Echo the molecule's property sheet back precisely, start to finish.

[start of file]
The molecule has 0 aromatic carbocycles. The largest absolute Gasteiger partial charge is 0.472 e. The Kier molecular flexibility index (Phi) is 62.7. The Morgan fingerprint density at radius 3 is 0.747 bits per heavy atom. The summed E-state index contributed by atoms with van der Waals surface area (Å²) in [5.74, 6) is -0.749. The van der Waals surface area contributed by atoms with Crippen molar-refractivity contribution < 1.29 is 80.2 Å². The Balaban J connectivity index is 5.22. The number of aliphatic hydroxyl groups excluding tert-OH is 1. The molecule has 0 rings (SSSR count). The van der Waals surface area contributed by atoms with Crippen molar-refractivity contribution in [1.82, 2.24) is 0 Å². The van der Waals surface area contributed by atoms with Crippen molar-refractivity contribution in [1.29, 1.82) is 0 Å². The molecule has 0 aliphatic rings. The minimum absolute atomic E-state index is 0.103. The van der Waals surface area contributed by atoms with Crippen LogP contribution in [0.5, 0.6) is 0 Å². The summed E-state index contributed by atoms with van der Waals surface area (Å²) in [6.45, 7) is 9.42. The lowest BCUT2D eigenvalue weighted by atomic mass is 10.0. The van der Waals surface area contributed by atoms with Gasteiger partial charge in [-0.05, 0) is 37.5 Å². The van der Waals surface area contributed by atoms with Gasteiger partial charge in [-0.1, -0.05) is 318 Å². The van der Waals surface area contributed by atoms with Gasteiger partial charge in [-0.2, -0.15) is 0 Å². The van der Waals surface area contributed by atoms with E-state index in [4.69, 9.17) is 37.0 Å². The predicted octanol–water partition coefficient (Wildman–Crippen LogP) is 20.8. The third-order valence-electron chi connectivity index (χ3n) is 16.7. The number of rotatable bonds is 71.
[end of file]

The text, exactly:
The molecule has 0 aromatic carbocycles. The largest absolute Gasteiger partial charge is 0.472 e. The Kier molecular flexibility index (Phi) is 62.7. The Morgan fingerprint density at radius 3 is 0.747 bits per heavy atom. The summed E-state index contributed by atoms with van der Waals surface area (Å²) in [5.74, 6) is -0.749. The van der Waals surface area contributed by atoms with Crippen molar-refractivity contribution < 1.29 is 80.2 Å². The Balaban J connectivity index is 5.22. The number of aliphatic hydroxyl groups excluding tert-OH is 1. The molecule has 0 rings (SSSR count). The van der Waals surface area contributed by atoms with Crippen molar-refractivity contribution in [1.82, 2.24) is 0 Å². The van der Waals surface area contributed by atoms with Crippen molar-refractivity contribution in [1.29, 1.82) is 0 Å². The molecule has 0 aliphatic rings. The minimum absolute atomic E-state index is 0.103. The van der Waals surface area contributed by atoms with Crippen LogP contribution in [0.5, 0.6) is 0 Å². The summed E-state index contributed by atoms with van der Waals surface area (Å²) in [6.45, 7) is 9.42. The lowest BCUT2D eigenvalue weighted by atomic mass is 10.0. The van der Waals surface area contributed by atoms with Gasteiger partial charge in [-0.05, 0) is 37.5 Å². The van der Waals surface area contributed by atoms with Gasteiger partial charge in [-0.1, -0.05) is 318 Å². The van der Waals surface area contributed by atoms with Gasteiger partial charge in [-0.2, -0.15) is 0 Å². The van der Waals surface area contributed by atoms with E-state index in [4.69, 9.17) is 37.0 Å². The predicted octanol–water partition coefficient (Wildman–Crippen LogP) is 20.8. The third-order valence-electron chi connectivity index (χ3n) is 16.7. The number of rotatable bonds is 71.